I have never heard of such a concept as High Tea or Afternoon High Tea before I went to Singapore. Apparently, it is huge here and probably in each and every country the Brits occupied as it’s an English institution dating back to the early Victorian Days. It makes sense because if Spaniards were into siestas and afternoon rests which the Filipinos were more than willing to adapt, then this is their thing. Interesting to think that while the colonizers are resting or having a midday tea break, the rest of the colony are outside, under the sun, doing the backbreaking labor.
G made a reservation for us to go to The Courtyard at the Fullerton Hotel for his pre-birthday celebration. It wasn’t my first High Tea as we had one at Halia Restaurant last year but this time, it’s a bit more upscale. G asked me if I was a fan of High Teas but I can’t really say because this was only my second. But come to think of it, who wouldn’t want Afternoon High Tea if you were served with pretty desserts and yummy savoury treats! And unlimited too so you can replenish your plate with you favourites.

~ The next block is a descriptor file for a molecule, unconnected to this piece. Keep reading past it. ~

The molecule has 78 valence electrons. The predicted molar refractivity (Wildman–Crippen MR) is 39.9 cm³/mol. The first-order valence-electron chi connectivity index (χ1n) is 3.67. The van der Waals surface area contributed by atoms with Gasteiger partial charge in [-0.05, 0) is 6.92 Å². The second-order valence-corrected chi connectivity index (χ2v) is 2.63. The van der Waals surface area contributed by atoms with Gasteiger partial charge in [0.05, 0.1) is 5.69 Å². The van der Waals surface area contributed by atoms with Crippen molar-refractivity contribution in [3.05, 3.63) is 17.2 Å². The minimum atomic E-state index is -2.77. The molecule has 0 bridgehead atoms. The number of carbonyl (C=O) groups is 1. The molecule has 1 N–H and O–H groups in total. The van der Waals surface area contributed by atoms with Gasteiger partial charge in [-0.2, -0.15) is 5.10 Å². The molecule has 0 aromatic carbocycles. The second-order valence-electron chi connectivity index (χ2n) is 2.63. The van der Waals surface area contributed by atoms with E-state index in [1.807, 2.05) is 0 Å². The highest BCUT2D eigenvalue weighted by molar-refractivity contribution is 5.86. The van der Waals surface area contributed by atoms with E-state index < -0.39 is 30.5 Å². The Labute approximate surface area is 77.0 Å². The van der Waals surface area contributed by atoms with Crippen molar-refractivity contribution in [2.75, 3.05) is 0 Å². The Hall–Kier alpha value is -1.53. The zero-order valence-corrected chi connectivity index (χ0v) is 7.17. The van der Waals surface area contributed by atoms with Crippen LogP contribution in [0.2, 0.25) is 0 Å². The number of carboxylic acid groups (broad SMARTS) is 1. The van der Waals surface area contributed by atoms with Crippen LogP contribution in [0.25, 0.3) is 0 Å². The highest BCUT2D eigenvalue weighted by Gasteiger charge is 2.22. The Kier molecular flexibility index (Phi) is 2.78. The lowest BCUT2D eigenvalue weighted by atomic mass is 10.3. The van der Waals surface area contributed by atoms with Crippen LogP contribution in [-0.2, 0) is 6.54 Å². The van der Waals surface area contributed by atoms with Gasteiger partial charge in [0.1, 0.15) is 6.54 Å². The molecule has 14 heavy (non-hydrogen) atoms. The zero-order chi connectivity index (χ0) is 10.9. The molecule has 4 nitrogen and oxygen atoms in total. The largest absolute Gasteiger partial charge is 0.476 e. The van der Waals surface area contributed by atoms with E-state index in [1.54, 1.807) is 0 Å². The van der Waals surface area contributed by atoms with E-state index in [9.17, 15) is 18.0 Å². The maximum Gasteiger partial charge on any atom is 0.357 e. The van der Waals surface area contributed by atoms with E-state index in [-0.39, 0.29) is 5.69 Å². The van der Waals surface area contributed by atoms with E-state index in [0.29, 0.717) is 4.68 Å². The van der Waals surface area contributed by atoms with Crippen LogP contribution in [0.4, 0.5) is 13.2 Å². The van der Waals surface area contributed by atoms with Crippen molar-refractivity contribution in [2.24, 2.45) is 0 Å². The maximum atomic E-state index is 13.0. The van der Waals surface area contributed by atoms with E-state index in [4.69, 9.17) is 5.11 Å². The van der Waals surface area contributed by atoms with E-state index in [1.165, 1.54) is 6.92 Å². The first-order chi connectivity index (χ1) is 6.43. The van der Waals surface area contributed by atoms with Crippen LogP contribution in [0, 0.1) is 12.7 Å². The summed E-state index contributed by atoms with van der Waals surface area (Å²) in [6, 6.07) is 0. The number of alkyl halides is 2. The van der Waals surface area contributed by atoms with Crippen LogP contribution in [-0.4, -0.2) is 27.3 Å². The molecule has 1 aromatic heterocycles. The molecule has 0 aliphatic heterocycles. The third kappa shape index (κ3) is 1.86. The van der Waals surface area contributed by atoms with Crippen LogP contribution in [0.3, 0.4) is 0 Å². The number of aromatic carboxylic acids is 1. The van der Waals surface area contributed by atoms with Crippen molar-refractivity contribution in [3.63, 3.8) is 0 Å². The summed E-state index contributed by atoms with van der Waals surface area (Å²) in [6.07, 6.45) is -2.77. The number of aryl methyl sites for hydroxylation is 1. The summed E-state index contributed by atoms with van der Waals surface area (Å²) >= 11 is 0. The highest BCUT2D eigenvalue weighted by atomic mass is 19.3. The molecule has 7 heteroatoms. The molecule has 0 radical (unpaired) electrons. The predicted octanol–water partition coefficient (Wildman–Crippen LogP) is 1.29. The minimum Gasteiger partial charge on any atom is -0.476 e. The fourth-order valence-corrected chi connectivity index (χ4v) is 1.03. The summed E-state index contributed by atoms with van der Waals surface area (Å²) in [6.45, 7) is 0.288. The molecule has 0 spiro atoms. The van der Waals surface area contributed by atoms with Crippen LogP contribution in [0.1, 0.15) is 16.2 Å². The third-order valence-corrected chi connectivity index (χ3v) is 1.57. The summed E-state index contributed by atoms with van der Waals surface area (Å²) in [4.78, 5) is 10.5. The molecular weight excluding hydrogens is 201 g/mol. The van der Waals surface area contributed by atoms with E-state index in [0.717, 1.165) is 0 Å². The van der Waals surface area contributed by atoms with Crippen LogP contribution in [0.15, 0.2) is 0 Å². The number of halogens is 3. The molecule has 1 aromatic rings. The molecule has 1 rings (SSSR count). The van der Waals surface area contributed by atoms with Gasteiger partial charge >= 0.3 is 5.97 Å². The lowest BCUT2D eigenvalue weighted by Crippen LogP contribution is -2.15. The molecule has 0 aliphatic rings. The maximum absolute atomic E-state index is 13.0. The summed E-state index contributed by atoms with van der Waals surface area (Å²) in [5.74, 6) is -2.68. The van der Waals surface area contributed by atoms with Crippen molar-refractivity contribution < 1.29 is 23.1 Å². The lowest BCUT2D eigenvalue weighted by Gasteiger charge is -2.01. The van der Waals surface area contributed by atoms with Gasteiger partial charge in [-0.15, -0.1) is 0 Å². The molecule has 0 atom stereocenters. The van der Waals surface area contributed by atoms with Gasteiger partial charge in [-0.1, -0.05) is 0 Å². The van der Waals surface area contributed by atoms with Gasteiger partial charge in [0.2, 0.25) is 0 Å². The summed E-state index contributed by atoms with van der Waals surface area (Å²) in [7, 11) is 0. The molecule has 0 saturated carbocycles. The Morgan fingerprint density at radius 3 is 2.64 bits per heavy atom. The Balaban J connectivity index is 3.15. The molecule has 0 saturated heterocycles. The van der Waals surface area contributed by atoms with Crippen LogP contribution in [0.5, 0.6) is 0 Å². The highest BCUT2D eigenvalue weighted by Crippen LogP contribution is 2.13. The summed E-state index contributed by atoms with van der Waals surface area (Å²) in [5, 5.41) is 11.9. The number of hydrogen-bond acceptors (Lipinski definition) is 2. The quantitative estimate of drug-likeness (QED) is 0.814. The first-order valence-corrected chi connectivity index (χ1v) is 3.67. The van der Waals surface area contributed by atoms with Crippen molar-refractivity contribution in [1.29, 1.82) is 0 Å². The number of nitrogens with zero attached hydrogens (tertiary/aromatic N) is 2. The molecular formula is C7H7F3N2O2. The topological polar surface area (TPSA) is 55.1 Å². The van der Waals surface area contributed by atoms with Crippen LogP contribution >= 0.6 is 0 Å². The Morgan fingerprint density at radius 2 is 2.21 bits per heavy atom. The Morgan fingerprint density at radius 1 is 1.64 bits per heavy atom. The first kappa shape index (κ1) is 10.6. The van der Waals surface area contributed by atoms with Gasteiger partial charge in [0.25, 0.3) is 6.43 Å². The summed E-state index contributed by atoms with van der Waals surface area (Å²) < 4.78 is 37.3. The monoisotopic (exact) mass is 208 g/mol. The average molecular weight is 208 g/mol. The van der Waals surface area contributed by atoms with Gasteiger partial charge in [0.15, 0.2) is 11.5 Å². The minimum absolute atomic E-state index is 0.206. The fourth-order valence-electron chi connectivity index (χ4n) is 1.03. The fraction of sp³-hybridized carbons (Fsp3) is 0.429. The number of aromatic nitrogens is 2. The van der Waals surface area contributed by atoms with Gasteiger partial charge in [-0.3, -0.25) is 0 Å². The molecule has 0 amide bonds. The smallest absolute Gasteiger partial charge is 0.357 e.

For dinner tonight, G heated prepared a proper English dinner. But before we go on to the ingredients and how-to’s let me first define what his version of a ‘proper English dinner’ is.
|2 Veg + 1 Meat English Dinner|
This is the proper English dinner for a working class living in the northern part of England. According to G, the rationale between this meal is that: it’s filling, it’s affordable and it helps keep them warm. Also, there is no sharp taste as the English prefer their food bland.
1. 2 Slices of White Bread
2. Salt and Vinegar Flavored Crisps
How to Make:
1. Do NOT toast the bread. Leave it as is.
2. Spread the margarine on one side of both slices.
3. Place a sufficient amount of crisps on one of the bread slices, buttered side up.
4. Once satisfied with the amount of crisps on your bread, place the other bread slice on top of the mound of crisps, buttered side down.